# [freeCodeCamp] Basic JavaScript - Arrays

Prashant Sharma Originally published at gutsytechster.wordpress.com ・3 min read

Hey, y'all! I believe you all are doing excellent. This is in continuation of my previous post on strings and my JavaScript learning from freeCodeCamp. This time, I acquired some knowledge about arrays in JavaScript.

Let's begin without any delay!

# Defining JavaScript Arrays

When we want to store multiple related values sequentially, we make use of arrays. Instead of creating multiple variables for each value, we can assign all those values to an array.

An array in JavaScript in enclosed in [] i.e. square brackets with multiple values separated by comma(,). Let's see an example

var myArray = ["butter", "cheese", "milk"]


myArray is now an array.  It can contain values of different data types as well.

One can also nest array within other arrays. These are called multi-dimensional arrays. For e.g.

var myArray = [["John", 12], ["Maxwell", 18]]


Here you can see, we have defined multiple arrays within an array. This is what we refer to as nested arrays.

## Accessing array elements

We can access array elements in the same way we deal with string i.e. using indexes.

Indexes in JavaScript starts with 0

For e.g.

myArray[0]; // returns the first element of an array


## Modifying Array elements

Unlike strings, arrays are mutable i.e. you can change the values that exist within an array. For e.g.

var myArray = [5, 4. 7, 2];
myArray[2] = 3; // now the array looks like [5, 4, 3, 2]


## Accessing Nested Array elements

Accessing nested array elements can be achieved by using multiple brackets where first pair of brackets refers to the outermost array and subsequent pairs would access the subsequent nested arrays. Let's clear it with an example from freeCodeCamp itself.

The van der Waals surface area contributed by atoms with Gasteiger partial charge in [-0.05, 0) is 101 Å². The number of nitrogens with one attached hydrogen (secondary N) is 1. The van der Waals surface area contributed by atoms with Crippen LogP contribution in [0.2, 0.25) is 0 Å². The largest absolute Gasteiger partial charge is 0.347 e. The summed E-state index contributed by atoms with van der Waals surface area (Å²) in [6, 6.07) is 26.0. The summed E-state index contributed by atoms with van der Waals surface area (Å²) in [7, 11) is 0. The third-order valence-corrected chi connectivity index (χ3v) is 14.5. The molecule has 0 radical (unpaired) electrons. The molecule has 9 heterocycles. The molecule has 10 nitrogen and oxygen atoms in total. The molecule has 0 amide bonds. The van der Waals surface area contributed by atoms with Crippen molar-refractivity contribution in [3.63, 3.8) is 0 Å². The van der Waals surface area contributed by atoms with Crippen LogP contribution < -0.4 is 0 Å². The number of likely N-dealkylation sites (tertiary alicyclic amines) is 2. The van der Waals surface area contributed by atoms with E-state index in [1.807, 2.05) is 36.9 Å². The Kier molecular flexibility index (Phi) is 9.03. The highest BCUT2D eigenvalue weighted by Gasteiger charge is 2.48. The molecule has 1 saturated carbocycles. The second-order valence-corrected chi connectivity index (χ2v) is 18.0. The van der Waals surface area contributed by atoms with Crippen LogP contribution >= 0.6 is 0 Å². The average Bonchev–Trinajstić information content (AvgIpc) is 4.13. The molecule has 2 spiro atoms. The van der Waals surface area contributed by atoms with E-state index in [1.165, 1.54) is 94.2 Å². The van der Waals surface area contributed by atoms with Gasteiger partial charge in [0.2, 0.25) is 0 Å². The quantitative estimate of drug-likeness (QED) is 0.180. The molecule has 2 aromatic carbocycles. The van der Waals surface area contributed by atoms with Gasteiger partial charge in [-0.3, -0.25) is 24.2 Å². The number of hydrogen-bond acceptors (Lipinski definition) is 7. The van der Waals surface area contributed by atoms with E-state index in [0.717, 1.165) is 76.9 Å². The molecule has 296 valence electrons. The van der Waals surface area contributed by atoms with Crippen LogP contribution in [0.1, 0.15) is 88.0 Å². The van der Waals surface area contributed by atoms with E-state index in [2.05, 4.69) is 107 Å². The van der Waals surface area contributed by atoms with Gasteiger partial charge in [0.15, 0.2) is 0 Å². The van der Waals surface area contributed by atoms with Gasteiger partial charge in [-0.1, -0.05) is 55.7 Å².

var arr = [
[1,2,3],
[4,5,6],
[7,8,9],
[[10,11,12], 13, 14]
];
arr[3]; // equals [[10,11,12], 13, 14]
arr[3][0]; // equals [10,11,12]
arr[3][0][1]; // equals 11


## Manipulating Arrays

• ### push() method

JavaScript provides push() method to append a value to the end of an array. Let see its usage with a short example

var arr = [1, 2];
arr.push(3); // arr is now [1, 2, 3]
arr.push([4, 5]); // arr is now [1, 2, 3, [4, 5]]

• ### pop() method

pop() method works, just as opposed to push() i.e. it pops out or removes the last element of an array and returns that element. When I say, return an element, it means we can store the value returned by pop() in case we want.

Considering the above updated array as an example

arr.pop(); // Returns [4, 5], now array will be [1, 2, 3]
arr.pop(); // Returns 3 as it is the last element of updated array

• ### shift() method

We know that pop() removes the last element of an array. But what if we want the first element to be removed? Well, we can use shift() for that. It removes the first element and returns that.

var arr = [1, 2, 3];
arr.shift(); // Returns 1, now array will be [2, 3]

• ### unshift() method

unshift() works just like push() but instead of adding an element to the end, it adds an element to the starting of array.  Let's see an example

var arr = [2, 3];
arr.unshift(1); // arr is now [1, 2, 3]


# Conclusion

In this post, we got familiar with the fundamentals of arrays in JavaScript and how to manipulate and access them.

# References

I am keeping this post short for easy grasping of concepts. I will be talking about other JavaScript fundamentals in the next post. Till then, be curious and keep learning! :)

Posted on by:

### Prashant Sharma

Hey everyone! I am an open source enthusiast who loves to code. I am an aspiring Full stack developer. My weapon of code is Python and I enjoy creating REST APIs through Django REST Framework.